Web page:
courtesy of Arturo Pardavila III via Flickr

New York Yankees fans were stunned and outraged when Aaron Judge received just two first place votes for the American League Most Valuable Player Award.

Houston Astros second baseman Jose Altuve, who received the remaining 28 first place votes, won the award in a landslide.

Rather than sharing in his fans’ anger, Judge immediately took to Instagram to congratulate and applaud the new MVP.

‪M-V-P!!! Nobody more deserving than you!! Congrats on an unforgettable 2017!! @josealtuve27

A post shared by Aaron Judge (@thejudge44) on

If you don’t know the kind of person Aaron Judge is, that Instagram post says it all. He is genuinely happy and excited for Altuve, even though his Astros had sent Judge’s Yankees home in Game 7 of the ALCS just a few weeks ago. He even goes as far as telling Altuve there’s “Nobody more deserving than you!!”

Nobody more deserving? Probably. But as deserving? I have someone in mind…

I know, the MVP discussion is over. Altuve won, and decisively so. But that shouldn’t take away from the remarkable, transformative season Judge had.

When Judge reported to spring training in February, few expected him to do much this season, if anything. Despite being 25, Judge had just 84 big league at-bats under his belt, and had struck out in exactly half of them. No one was expecting him to hit .300 in the big leagues, but could he even hit .200? It was a serious question as 2017 began.

In fact, Judge was very close to starting the season in Triple-A. Both he and Aaron Hicks played pretty well in spring training, and according to then-manager Joe Girardi, it was a “tough” decision. But in the end, Judge was named the starting right fielder.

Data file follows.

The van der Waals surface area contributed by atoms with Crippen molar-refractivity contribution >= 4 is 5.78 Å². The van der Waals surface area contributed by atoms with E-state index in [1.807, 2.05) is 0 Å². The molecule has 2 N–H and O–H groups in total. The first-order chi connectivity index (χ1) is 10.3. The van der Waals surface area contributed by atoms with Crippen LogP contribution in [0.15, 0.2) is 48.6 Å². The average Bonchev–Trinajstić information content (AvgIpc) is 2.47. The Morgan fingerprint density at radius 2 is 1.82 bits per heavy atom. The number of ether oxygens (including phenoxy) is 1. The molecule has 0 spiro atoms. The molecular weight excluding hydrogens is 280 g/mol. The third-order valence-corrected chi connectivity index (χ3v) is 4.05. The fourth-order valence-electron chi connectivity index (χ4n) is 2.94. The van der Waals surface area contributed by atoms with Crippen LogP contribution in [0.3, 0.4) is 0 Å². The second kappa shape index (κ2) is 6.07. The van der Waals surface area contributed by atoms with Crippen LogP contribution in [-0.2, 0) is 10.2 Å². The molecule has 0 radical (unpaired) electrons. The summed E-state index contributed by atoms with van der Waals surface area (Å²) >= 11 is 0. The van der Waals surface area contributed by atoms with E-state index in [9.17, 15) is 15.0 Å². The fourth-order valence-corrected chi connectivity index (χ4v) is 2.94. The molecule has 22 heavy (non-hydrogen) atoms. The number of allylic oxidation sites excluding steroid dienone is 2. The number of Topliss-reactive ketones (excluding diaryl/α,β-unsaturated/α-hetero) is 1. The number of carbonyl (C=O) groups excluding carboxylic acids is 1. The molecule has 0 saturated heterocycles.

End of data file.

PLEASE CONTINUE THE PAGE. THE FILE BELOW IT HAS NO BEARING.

The Yankees looked like geniuses early on, as Judge hit .303/.411/.740 with 10 home runs in the first month of the season. He single-handedly carried the Yankees offense, as Gary Sanchez and Didi Gregorius were both sidelined due to injury, and Greg Bird was in an awful slump. Not only was he getting the job done at the plate, but he was making incredible plays in the outfield, saving the Yankees runs game after game.

His impressive start to the year continued into May, and Judge was becoming less of a player and more of a phenomenon. Thousands of Yankees fans began sporting number 99 jerseys, he made the cover of Sports Illustrated, and, most impressively, had a section of seats in Yankee Stadium named in his honor.

And yet, none of it seemed to phase him. Judge remained humble, stayed out of the tabloids, and never patted himself on the back. Rather, he’d compliment his teammates at every turn, and stressed the importance of wins over personal accolades.

At the end of the first half, Judge was hitting .329/.448/.691 with 30 home runs and 66 RBI. He was a shoe-in for the All-Star Game, but he achieved baseball superstardom the night before, when he won the Home Run Derby by hitting nearly four miles worth of home runs.

He struggled mightily – and likely lost the MVP – in July and August, as he reportedly played with a banged up shoulder and struck out in 37 consecutive games, breaking an MLB record. He looked absolutely lost at the plate, and many wondered if the Summer of Judge was just a fluke.

As we all know, it wasn’t.

Judge had a revival of sorts in September, hitting .311/.463/.889 with 15 home runs in 32 RBI. At the very end of the season, he set another MLB record, but a positive one – most home runs in a season by a rookie.

Judge’s final stat line for 2017 reads like this: .284/.422/.627, 52 home runs, 114 RBI, and 128 runs scored. Yes, he did strike out 208 times, but he also walked 127 times, an indicator of his fantastic plate discipline.

As we all know, the 6’7” California native finished second in the MVP voting, and took home a Silver Slugger Award and the American League Rookie of the Year Award. He’ll also be on the cover of next year’s video game, MLB The Show 18. Oh, and the Judge’s Chambers aren’t going anywhere.

Not too shabby for a guy who had to fight for a spot in the big leagues just a few months ago. Hats off to you, Aaron Judge. Or, should I say, “All Rise”.

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